Christine Krueger has previously published The Reader's Repentance: Women Preachers, Women Writers and Nineteenth-Century Social Discourse (Chicago, 1992) and Functions of Victorian Culture at the Present Time (Ohio, 2002). Her new book is a solid and erudite contribution to the realm of literature and law from the perspective of literary and legal history: a book aimed at deepening scholarly work on historiographies and literary texts about witchcraft, the evolution of the Reasonable Man standard of evidence in lunacy inquiries, defense strategies for trials involving indecent assault and sodomy, advocacy for female prisoners, and the fate of female witnesses and pro se litigants between 1789 and 1914, the "long nineteenth century." She offers illuminating, if at times dense, readings of legal documents on witchcraft, infanticide, indecent assault, lunacy and sodomy prosecutions, as well as studies of such texts as Elizabeth Gaskell's Lois the Witch, Mary Barton, North and South and Ruth; Reginald Scot's skeptical critique called The Discoverie of Witchcraft; George Eliot's Adam Bede and Felix Holt; Charles Reade's Griffith Gaunt, Hard Cash and It's Never too Late to Mend; Sir Walter Scott's The Heart of Mid-lothian; and Mary Wollstonecraft's Maria: or, The Wrongs of Woman and A Vindication of the Rights of Women.
To make her case, and to challenge influential studies of literature and law made by Richard Posner in particular, she develops sophisticated arguments invoking JürgenHabermas, Michel Foucault, and a range of crucial theorists of the relation between literature and law, notably Robin West. For the sake of contemporary legal advocacy, Krueger aims to show the connections between literature-and-law theory and historical legal scholarship. The gap between the two, she writes, "handicaps legal scholars" who wish to make "nuanced and defensible claims about the literary examples they draw from the past" (2). Stressing the "and" in the "literature and law" compound, she questions the polarizing tendency to set up the authoritative black letter law and its rule-bound practices against storytelling or fiction. In this regard, she contributes to "outsider law," an important feminist and racially-sensitive approach to the law that has been described and critiqued by, amongst others, Anne Coughlin and Mari Matsuda. Seeking in multidisciplinary ways a kind of justice that moves beyond the application of existing legal texts, she aims to show how reading literature as well as legal texts for the sake of law can serve the common good.
Since Krueger is chiefly occupied with the representation and articulation of "deviance," she examines current work on "rationality and emotion, objectivity and empathy, empiricism and constructivism, propositional and narrative reasoning in law" (4-5). Along the way, she takes up debates over feminist epistemology, postmodern law, aestheticization, agency, cultural studies, historicism, and storytelling. As a consequence, this work should not only interest students of the relation between literature and law (particularly for 19th Century work); it should also appeal to anyone who wants to see how a field such as law, which is too often considered autonomous or self-referential, can be irradiated by texts and methods drawn from another field. By juxtaposing methods drawn from history, literary study, and the realm of law, Krueger demonstrates that "reading for the law" demands patience and erudition, in equal and significant measure.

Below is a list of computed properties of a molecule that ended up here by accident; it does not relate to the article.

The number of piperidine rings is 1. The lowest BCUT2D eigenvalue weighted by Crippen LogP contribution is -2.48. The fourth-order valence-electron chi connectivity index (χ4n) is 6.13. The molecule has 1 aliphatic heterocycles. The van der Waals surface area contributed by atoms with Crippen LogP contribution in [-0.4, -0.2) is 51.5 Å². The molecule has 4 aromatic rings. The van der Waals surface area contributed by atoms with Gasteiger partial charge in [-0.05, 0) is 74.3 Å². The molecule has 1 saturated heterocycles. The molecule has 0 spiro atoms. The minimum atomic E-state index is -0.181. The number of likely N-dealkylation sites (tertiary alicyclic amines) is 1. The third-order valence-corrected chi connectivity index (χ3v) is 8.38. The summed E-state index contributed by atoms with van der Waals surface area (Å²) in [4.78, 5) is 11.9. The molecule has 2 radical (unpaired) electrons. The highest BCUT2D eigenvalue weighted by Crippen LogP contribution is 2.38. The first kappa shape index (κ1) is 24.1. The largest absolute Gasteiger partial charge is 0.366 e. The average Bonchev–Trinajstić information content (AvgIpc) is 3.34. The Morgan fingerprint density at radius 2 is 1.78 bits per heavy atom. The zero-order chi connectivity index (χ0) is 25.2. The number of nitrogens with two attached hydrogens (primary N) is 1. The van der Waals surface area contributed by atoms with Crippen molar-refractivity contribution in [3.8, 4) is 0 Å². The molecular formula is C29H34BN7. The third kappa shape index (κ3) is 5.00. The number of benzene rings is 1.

For this very reason, she treats neither law nor literature as the source of a definitive methodology on topics such as gender advocacy. Even if, for instance, Elizabeth Gaskell's Lois the Witch can tell a revealing story about traumatic experience, it needs to be read as critically as legal texts, rather than as some kind of an ideal or antidote to them. Gaskell herself would seem to agree. "Her version of realism," Krueger writes, "... exhibits not only the powers of literature for gender advocacy but also its political limitations" (51). Throughout the book, this kind of insight is applied in equal measure to legal testimony and storytelling. While fictionalized, biographical, or personal testimony can at times excite a reader's sympathy, Krueger makes it clear that this does not always happen. Literature and legal argument each has its power and its limitations, and even within the same chronotopes, the reader's reaction may be unpredictable. Consequently, in judging the potency of agency, evidence, and motive in the history of witchcraft prosecution, she finds them "problematized not by a transhistorical structure of difference, but by gender operating within a dynamic of literary political and social forces that demand careful attention to historical specificity and the construction of historiographic consciousness within print culture" (98).
In laying out its valuable methodology for studying literature and law in tandem, this complex work challenges its readers to be as careful and rigorous as the author herself.
Robert Barsky is Professor of Literature and Jewish Studies at Vanderbilt University.